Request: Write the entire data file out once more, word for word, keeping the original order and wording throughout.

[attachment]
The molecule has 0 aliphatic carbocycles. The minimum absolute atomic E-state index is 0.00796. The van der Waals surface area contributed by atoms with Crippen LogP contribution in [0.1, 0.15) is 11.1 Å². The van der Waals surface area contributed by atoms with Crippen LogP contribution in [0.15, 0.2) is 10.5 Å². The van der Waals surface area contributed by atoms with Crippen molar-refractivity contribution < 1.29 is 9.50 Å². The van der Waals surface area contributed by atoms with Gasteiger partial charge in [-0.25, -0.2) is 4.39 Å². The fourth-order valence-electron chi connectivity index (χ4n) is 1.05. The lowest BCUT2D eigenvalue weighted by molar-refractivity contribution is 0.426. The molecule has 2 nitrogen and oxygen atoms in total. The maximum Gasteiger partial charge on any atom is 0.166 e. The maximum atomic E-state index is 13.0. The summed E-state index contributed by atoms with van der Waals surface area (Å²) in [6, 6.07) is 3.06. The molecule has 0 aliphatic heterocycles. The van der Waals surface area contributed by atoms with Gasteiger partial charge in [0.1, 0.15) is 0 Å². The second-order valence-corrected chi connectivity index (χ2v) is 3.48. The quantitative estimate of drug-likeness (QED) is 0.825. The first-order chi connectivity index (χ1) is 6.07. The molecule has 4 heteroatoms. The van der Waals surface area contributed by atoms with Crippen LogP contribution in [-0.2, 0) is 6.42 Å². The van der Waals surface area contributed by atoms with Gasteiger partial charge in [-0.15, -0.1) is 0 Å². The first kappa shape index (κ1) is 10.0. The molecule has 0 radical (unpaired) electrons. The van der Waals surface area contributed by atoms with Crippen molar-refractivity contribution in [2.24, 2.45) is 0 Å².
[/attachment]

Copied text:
The molecule has 0 aliphatic carbocycles. The minimum absolute atomic E-state index is 0.00796. The van der Waals surface area contributed by atoms with Crippen LogP contribution in [0.1, 0.15) is 11.1 Å². The van der Waals surface area contributed by atoms with Crippen LogP contribution in [0.15, 0.2) is 10.5 Å². The van der Waals surface area contributed by atoms with Crippen molar-refractivity contribution < 1.29 is 9.50 Å². The van der Waals surface area contributed by atoms with Gasteiger partial charge in [-0.25, -0.2) is 4.39 Å². The fourth-order valence-electron chi connectivity index (χ4n) is 1.05. The lowest BCUT2D eigenvalue weighted by molar-refractivity contribution is 0.426. The molecule has 2 nitrogen and oxygen atoms in total. The maximum Gasteiger partial charge on any atom is 0.166 e. The maximum atomic E-state index is 13.0. The summed E-state index contributed by atoms with van der Waals surface area (Å²) in [6, 6.07) is 3.06. The molecule has 0 aliphatic heterocycles. The van der Waals surface area contributed by atoms with Gasteiger partial charge in [0.1, 0.15) is 0 Å². The second-order valence-corrected chi connectivity index (χ2v) is 3.48. The quantitative estimate of drug-likeness (QED) is 0.825. The first-order chi connectivity index (χ1) is 6.07. The molecule has 4 heteroatoms. The van der Waals surface area contributed by atoms with Crippen LogP contribution in [-0.2, 0) is 6.42 Å². The van der Waals surface area contributed by atoms with Gasteiger partial charge in [-0.15, -0.1) is 0 Å². The first kappa shape index (κ1) is 10.0. The molecule has 0 radical (unpaired) electrons. The van der Waals surface area contributed by atoms with Crippen molar-refractivity contribution in [2.24, 2.45) is 0 Å².